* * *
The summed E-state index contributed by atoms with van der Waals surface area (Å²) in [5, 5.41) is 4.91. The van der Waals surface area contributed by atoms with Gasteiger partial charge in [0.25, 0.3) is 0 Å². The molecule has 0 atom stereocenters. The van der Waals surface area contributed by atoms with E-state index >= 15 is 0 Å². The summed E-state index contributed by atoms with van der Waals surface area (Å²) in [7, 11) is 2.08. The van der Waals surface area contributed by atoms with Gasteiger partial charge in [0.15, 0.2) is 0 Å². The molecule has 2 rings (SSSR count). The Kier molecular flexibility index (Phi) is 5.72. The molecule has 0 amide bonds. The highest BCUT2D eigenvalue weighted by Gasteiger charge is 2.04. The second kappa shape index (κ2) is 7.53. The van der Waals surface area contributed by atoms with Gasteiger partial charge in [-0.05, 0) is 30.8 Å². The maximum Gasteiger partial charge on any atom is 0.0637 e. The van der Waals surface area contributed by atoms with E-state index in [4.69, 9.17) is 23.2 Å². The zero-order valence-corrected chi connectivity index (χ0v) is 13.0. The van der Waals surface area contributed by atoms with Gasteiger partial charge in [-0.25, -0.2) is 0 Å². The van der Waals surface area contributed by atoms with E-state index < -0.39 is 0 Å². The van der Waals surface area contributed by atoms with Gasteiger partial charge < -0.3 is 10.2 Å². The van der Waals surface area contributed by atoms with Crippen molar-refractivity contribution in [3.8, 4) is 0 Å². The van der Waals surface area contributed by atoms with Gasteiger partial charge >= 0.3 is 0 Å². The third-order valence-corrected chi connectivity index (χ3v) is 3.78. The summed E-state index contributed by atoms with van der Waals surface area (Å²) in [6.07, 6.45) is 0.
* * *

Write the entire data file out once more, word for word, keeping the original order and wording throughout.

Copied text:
The summed E-state index contributed by atoms with van der Waals surface area (Å²) in [5, 5.41) is 4.91. The van der Waals surface area contributed by atoms with Gasteiger partial charge in [0.25, 0.3) is 0 Å². The molecule has 0 atom stereocenters. The van der Waals surface area contributed by atoms with E-state index >= 15 is 0 Å². The summed E-state index contributed by atoms with van der Waals surface area (Å²) in [7, 11) is 2.08. The van der Waals surface area contributed by atoms with Gasteiger partial charge in [0.15, 0.2) is 0 Å². The molecule has 2 rings (SSSR count). The Kier molecular flexibility index (Phi) is 5.72. The molecule has 0 amide bonds. The highest BCUT2D eigenvalue weighted by Gasteiger charge is 2.04. The second kappa shape index (κ2) is 7.53. The van der Waals surface area contributed by atoms with Gasteiger partial charge in [-0.05, 0) is 30.8 Å². The maximum Gasteiger partial charge on any atom is 0.0637 e. The van der Waals surface area contributed by atoms with E-state index in [4.69, 9.17) is 23.2 Å². The zero-order valence-corrected chi connectivity index (χ0v) is 13.0. The van der Waals surface area contributed by atoms with Gasteiger partial charge in [-0.25, -0.2) is 0 Å². The van der Waals surface area contributed by atoms with E-state index < -0.39 is 0 Å². The van der Waals surface area contributed by atoms with Gasteiger partial charge < -0.3 is 10.2 Å². The van der Waals surface area contributed by atoms with Crippen molar-refractivity contribution in [3.8, 4) is 0 Å². The van der Waals surface area contributed by atoms with Gasteiger partial charge >= 0.3 is 0 Å². The third-order valence-corrected chi connectivity index (χ3v) is 3.78. The summed E-state index contributed by atoms with van der Waals surface area (Å²) in [6.07, 6.45) is 0.